Sometimes the euphoria surrounding an event can drown the subtext. The Startup Policy announced by Prime Minister Narendra Modi was one such example. Of course, overall it’s in the right direction and has the right tenor but it hasn’t gone all the way. For one thing, India has already produced an array of startups valued at billions of dollars—Flipkart, Snapdeal, Ola etc—and they did not quite need a supportive policy to find their wings. So it was not like the environment was not conducive.
The policy, one thought, would be designed to encourage startups to stay in India. As one knows Singapore has long been an alternative option for Indian startups with its investor friendly tax regime. While the policy outlines that startups will be exempted from filing income tax for three years, I am not sure how much of this would help the entrepreneurs as they hardly generate any income during their early years. To make it count, the government could have looked at a longer duration.
The R10,000 crore Fund of Funds is the most controversial. While on the outside it looks like a great move, the fact that the government is looking to invest tax payers’ hard earned money in VC funds is absurd. It is not anyone’s duty to help build startups. The risk-reward ratio is skewed very much towards the former in a venture capital scene. The plan is to invest in funds registered with SEBI which in turn will look to spot promising startups. But by risking tax payers’ money? Bad idea.
Yes there’s one imbalance that the government is trying to correct. Almost all of India’s venture financing for startups has been carried out with overseas capital. As can be gauged, such foreign capital tend to favour ‘me-too’ stories—companies that carbon copy a successful model in the US. Domestic funds need attention and muscle. But this may not be the best way to do it though.
The government has also gone ahead and defined what a startup is. The new policy document says a startup is one that has to be technology or intellectual property (IP) led. Now this counts out non-technology startups. And this seems unfair. As it is, startup capital has not been flowing down the path of innovative startups operating in the non-internet space. And now the government decides that a startup has to be technology-led and that too with an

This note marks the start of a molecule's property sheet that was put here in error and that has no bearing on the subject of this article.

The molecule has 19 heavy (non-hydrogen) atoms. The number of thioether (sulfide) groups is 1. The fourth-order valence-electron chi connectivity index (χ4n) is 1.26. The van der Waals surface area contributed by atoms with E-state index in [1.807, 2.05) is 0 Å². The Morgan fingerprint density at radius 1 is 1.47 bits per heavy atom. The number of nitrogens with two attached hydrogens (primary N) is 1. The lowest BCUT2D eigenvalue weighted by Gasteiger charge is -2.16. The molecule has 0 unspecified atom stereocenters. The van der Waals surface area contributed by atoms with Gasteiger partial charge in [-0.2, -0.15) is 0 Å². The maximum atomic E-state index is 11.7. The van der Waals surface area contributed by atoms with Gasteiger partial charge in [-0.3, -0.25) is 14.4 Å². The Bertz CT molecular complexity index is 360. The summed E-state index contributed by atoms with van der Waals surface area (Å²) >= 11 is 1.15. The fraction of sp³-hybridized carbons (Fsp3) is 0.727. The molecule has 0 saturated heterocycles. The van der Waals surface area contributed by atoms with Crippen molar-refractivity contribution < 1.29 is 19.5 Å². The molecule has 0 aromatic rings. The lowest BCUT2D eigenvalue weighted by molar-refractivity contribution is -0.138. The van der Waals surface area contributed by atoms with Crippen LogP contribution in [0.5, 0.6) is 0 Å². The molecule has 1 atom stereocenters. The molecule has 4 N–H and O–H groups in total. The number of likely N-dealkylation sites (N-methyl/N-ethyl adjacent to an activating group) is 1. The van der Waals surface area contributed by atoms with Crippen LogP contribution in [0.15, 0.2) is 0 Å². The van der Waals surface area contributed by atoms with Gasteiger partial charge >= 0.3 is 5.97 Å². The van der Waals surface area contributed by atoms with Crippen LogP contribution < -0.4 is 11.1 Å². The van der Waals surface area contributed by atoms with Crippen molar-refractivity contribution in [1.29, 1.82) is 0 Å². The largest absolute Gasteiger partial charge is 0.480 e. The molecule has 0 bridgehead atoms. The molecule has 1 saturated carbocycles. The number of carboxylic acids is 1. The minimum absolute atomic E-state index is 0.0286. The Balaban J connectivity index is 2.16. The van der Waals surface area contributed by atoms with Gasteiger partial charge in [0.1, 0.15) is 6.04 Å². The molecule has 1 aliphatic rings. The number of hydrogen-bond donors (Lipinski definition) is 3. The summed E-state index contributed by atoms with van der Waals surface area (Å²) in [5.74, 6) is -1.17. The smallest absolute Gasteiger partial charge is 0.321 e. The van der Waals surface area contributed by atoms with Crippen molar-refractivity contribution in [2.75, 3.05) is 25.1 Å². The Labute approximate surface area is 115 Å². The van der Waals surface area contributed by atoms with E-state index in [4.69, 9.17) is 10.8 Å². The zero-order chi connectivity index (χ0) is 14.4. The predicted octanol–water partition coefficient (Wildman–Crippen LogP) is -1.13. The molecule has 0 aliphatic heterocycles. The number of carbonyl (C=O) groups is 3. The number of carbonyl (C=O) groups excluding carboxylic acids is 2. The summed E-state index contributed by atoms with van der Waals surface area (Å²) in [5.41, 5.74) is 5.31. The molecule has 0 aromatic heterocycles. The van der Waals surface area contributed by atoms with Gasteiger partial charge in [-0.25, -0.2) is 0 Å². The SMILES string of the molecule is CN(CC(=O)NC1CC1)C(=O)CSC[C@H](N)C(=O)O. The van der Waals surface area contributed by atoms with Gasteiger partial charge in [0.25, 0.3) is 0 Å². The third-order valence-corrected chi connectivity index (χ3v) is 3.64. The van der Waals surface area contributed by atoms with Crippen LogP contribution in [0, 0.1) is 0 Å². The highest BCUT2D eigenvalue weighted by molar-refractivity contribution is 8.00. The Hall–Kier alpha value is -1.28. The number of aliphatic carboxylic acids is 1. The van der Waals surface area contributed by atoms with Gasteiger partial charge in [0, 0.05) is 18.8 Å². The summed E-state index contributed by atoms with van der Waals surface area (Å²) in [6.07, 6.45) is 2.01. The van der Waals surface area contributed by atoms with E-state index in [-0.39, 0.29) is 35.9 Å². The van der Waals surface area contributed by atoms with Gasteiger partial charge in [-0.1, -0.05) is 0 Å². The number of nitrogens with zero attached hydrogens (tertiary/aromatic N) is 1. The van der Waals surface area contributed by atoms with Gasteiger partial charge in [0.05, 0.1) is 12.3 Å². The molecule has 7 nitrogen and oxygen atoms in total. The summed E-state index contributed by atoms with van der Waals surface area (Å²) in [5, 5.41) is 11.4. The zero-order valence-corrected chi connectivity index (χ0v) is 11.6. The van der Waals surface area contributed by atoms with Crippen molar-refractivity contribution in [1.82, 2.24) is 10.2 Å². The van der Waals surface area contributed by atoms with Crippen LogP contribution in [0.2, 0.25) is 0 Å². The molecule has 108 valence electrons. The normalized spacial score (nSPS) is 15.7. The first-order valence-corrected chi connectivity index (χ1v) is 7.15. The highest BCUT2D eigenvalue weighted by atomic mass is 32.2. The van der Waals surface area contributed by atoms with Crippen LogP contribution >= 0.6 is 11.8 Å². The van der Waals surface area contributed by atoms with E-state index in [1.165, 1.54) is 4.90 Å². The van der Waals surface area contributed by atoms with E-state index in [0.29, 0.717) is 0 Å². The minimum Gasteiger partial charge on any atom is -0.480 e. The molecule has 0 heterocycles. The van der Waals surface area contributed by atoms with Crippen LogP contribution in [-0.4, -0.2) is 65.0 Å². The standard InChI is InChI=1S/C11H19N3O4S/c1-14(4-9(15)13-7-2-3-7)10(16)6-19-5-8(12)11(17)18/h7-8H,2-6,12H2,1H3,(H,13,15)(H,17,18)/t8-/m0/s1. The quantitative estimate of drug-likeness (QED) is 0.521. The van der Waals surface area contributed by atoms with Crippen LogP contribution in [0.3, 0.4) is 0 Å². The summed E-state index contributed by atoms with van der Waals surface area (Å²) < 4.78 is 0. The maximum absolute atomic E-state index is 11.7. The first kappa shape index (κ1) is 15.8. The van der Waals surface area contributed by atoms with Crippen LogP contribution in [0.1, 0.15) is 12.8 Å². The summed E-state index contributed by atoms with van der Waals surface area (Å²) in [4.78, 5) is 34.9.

incubator backing it. We seem to be building walls not breaking them down.
If the government was intending to attract some of the entrepreneurs who had left Indian shores, they may be
disappointed. I don’t think enough has been done to get their attention. While being able to register a company on a mobile app is good, but just seems like window dressing. It has also decided to set up a panel that will screen startups. Again, why the government wants to get into such areas is not clear. At the same time, they keep saying that government has no role in business. So that begs the question—Is the government trying to help out startups or merely trying to bask in reflected glory?
India already has over 4,000 startups, placing it third in the global ecosystem in this regard. We are only behind US and UK, according to a report by Nasscom. The trade body also says that we are also the youngest startup country in the world with over 70% of the founders aged under 35 years. And that’s incredible.
It needs re-iteration that most of this startup growth story has happened over the past five years or so, with little intervention from the government. The Start-up Policy, is at best, a vindication of the sector’s efforts. Hope the government stays out as much as possible, as the startup engine has been revving without any external support and it probably does not need a patronising presence now. The Policy is a bear hug that may not mean much, but a warm gesture nevertheless.